The cost of college

Student loans pile up

There’s an old saying that goes something like “The cost of living’s high.” Then, it is usually followed up with reasons such as “inflation” or “that’s just the way things are.” For college students across America, investing in their education through a college degree gives them a greater chance to manage the cost that life brings.

In recent years, students have been faced with a rising cost of education rates across America. The Associated Press reported on Oct. 26 that the average tuition for a full-time student is near $8,000. With room and board, in-state cost reaches $17,000 a year.

According to the Executive Director of Financial Aid, Dr. Robert Ritz, Liberty’s tuition fares well against other institutions.

“While some schools are increasing tuition costs by double digit percentages, Liberty continues to stand by low costs for a private education,” Ritz said.

The total cost for a year of undergraduate studies including all fees and housing comes to an approximate cost of $25,834, according Liberty’s website. With scholarships, grants and federal loans, the cost is significantly less for most students. Still, tuition has risen across the country, and graduates will be forced to face their debt soon after graduation.

In an interview with the Associated Press, President of the National Center for Public Policy and Higher Education Patrick Callan explained the rise in cost.

“The states cut budgets, the price goes up and the (federal) money goes to that,” Callan said. “For 25 years we’ve been putting more and more money into financial aid, and tuition keeps going up. We’re on a national treadmill.”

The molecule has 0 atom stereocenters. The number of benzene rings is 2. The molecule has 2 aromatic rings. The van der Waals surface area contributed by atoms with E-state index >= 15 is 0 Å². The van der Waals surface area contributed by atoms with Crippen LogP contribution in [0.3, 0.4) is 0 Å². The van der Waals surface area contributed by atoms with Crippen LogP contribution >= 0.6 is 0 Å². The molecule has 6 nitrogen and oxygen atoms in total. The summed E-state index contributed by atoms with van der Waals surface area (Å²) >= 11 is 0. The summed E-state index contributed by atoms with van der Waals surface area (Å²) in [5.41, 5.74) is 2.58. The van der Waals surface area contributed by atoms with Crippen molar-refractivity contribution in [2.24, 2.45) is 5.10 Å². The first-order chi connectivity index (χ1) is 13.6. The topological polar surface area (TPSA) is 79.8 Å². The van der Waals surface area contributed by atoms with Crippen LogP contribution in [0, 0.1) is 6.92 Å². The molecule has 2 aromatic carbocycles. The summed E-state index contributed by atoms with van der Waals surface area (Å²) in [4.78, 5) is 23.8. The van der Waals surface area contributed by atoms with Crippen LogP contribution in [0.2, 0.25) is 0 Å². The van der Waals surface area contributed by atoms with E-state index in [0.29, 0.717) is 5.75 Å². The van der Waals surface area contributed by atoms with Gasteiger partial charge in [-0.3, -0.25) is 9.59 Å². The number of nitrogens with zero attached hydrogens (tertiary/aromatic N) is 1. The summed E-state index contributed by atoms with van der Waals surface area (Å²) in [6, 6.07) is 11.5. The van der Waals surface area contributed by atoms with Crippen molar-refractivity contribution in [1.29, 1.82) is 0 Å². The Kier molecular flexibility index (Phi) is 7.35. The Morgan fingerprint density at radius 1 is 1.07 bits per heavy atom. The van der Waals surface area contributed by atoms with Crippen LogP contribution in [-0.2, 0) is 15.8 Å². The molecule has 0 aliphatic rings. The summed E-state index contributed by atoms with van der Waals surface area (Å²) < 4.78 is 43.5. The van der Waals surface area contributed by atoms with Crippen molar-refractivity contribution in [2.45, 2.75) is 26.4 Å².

Ritz explained that as a private university, Liberty is not impacted directly like other universities are by budget cuts.

“Most of the state budget cuts do not affect Liberty University aside from the Virginia Tuition Assistance Grant, because Liberty is a private school,” he said.

President Obama has tried to compensate for the growing problem of excessive student debt due to the growing cost of college tuition. Recently, he announced plans in which the maximum repayment amount will be capped at 10 percent of discretionary incomes for federal student loans. The policy was not set to begin until 2014, but the President has said that it will now begin in 2012. President Obama also plans to reduce the time in which students are forced to pay off their student loans to 20 years. Currently, the amount of time until a loan will be forgiven is 25 years.

To support its students, the financial aid office at Liberty offers students financial aid advisors to personally look over their costs. Ritz noted the ways in which students can receive aid.

“Liberty institutional scholarships are notably generous with the Champion (scholarship) increasing annually with enrollment,” he said. “Not only does Liberty offer institutional aid, we also process federal grants, loans, and state grants for students.”

In October, staff members from financial aid visited the Reber-Thomas Dining Hall in what was called “Financial Aid 2 Go.” Students had easy access to get questions answered without having to visit the Financial Aid office in Green Hall. Another “Financial Aid 2 Go” is planned for the spring semester. For more information on how to manage your college debt, go to

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